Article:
DOPAZO Hernan Javier
congresos y reuniones científicas
Genome-scale analysis of adaptation: a functional system approach
Porto, Portugal
Conferencia; 12th Portugaliae Genetica. From genomes to organisms, an evolutionary perspective; 2009
Institución organizadora:
IPATIMUP institute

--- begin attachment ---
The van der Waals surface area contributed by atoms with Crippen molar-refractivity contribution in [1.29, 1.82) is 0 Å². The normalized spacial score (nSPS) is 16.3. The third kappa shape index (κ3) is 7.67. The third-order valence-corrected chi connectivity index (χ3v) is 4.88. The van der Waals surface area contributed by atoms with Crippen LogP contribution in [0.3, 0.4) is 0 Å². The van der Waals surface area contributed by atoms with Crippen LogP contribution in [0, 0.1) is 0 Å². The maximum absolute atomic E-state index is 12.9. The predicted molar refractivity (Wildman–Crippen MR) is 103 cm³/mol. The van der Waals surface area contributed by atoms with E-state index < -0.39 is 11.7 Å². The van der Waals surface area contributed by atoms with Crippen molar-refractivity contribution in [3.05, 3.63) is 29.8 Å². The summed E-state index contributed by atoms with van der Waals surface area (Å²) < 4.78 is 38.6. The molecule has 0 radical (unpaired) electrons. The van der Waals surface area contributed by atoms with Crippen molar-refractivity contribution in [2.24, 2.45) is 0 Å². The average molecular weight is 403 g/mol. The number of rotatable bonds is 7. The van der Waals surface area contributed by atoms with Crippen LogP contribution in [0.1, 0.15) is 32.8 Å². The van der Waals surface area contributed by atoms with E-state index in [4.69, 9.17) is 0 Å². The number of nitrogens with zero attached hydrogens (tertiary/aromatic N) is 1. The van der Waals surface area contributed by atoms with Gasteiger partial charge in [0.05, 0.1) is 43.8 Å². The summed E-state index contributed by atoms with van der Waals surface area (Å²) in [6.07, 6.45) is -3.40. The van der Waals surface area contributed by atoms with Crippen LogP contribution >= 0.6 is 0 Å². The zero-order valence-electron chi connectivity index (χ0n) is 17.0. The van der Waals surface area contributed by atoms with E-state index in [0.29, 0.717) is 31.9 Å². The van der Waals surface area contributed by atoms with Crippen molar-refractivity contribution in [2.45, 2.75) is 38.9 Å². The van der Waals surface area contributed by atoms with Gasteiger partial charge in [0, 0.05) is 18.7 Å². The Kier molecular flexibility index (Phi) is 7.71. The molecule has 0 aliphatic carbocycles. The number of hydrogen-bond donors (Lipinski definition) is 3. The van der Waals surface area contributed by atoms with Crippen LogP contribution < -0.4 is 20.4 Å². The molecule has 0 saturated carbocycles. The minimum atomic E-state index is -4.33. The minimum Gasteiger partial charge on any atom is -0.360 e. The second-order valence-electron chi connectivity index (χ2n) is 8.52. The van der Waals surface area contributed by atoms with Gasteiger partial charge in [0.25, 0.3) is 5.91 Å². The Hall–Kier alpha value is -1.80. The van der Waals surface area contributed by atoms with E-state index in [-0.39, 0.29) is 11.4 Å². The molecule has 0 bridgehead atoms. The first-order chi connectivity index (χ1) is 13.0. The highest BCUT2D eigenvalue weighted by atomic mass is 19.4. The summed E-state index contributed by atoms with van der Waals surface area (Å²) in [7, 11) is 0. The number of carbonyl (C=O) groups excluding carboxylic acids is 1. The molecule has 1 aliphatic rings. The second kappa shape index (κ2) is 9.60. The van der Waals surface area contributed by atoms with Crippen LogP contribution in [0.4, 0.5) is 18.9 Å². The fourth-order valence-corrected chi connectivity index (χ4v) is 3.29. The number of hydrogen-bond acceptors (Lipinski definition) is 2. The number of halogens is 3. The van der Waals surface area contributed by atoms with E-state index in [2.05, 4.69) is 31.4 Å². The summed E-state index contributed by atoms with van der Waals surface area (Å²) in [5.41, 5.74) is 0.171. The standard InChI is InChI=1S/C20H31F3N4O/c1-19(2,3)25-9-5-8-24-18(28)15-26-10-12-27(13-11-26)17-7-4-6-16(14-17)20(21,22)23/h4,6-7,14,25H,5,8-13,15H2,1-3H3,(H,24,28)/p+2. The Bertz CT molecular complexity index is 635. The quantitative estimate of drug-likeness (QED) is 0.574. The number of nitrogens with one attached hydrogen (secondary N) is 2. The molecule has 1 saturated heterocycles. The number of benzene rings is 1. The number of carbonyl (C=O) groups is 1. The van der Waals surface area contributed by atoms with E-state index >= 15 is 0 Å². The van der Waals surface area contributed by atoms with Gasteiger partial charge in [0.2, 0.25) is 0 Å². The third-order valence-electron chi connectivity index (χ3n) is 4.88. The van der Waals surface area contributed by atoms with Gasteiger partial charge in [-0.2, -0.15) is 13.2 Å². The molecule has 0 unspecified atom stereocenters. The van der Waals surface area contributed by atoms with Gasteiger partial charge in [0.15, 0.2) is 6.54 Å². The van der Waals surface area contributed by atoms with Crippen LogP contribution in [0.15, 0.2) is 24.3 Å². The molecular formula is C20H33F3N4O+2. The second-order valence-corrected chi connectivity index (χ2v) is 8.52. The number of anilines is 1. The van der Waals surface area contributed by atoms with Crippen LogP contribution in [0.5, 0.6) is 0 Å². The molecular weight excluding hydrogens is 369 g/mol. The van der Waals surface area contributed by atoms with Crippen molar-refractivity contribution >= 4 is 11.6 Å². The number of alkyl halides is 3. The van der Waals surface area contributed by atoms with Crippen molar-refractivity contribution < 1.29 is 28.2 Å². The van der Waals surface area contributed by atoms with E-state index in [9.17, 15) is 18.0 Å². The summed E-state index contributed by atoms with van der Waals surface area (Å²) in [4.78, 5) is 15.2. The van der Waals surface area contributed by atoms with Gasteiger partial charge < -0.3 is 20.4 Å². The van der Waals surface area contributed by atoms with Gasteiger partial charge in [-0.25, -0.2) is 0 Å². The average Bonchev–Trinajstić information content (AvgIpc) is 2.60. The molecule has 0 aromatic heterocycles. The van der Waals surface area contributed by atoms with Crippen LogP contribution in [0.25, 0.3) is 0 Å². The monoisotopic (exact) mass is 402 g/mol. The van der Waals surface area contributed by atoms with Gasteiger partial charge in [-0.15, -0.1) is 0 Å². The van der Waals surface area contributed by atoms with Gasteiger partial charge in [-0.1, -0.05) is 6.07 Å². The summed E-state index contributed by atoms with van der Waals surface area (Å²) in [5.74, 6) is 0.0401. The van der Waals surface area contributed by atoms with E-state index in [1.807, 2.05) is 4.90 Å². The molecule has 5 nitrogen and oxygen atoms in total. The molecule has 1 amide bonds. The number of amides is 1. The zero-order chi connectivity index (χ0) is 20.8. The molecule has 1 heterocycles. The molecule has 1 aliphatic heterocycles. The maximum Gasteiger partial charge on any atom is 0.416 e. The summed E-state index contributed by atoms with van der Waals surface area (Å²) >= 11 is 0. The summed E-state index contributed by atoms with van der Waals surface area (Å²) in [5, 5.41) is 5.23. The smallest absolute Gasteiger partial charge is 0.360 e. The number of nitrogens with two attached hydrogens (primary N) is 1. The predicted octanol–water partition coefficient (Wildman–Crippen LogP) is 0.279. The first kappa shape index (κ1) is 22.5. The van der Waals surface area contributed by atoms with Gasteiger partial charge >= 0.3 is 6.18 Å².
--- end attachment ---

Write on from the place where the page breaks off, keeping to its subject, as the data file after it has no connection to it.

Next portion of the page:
Genome­Scale Analysis of Adaptation: A Functional System Approach Hernán Dopazo Comparative Genomics Unit. Bioinformatics and Genomics Department Centro de Investigación Príncipe Felipe Valencia. Spain The analysis of adaptation in large­scale studies or in complete genomes relies on methods and concepts originally conceived for the study of single genes. The current paradigm for large scale analyses of adaptation typically consists on the successive application of a test to find statistically significant deviations from neutrality (that is, significant increase above a threshold value ω=dN/dS = 1) to all the genes studied, followed by correction for multiple testing. In order to understand the functional roles under positive selection a conventional functional enrichment test, which ascertains the overabundance of gene ontology (GO) or other functional annotations, was applied to the resulting list of positively selected genes. With variations in the methods chosen to test for positive selection and/or to search for functional enrichment, the threshold­based approach described was applied in different comparative genomic studies with results below the expectations. The enriched functional categories found hardly ever reached statistical significance after correction for multiple testing. Moreover, this approach failed to detect adaptive differences between species. We describe an extensive multispecies genomic comparison in which we have applied a novel gene­set based functional analysis that has unveiled over one order of magnitude (on functional modules) more than it was previously thought1­4. The main contribution is that we have directly tested positive selection over gene modules (defined as gene ontology terms and KEGG pathways) instead of testing firstly genes independently and then looking for over­ representation of functional terms. The application of gene­set based methods has been successful in other areas, such as transcriptomics, but these have never been applied in evolutionary biology. Gene­set based methods introduce systems biology concepts in the sense that the entity tested is not the gene but a higher order unit, the module, that accounts for the functionality of the cell better that the genes in isolation. Here we demonstrate the enormous increase in testing power that the use of such concepts has in evolutionary biology. References 1. Arbiza, L., Dopazo, J. & Dopazo, H. Positive selection, relaxation, and acceleration in the evolution of the human and chimp genome. PLoS Comput Biol 2, e38 (2006). 2. Bakewell, M.A., Shi, P. & Zhang, J. More genes underwent positive selection in chimpanzee evolution than in human evolution. Proc Natl Acad Sci U S A 104, 7489­94 (2007). 3. Clark, A.G. et al. Inferring nonneutral evolution from human­chimp­mouse orthologous gene trios. Science 302, 1960­3 (2003). 4. Nielsen, R. et al. A scan for positively selected genes in the genomes of humans and chimpanzees. PLoS Biol 3, e170 (2005)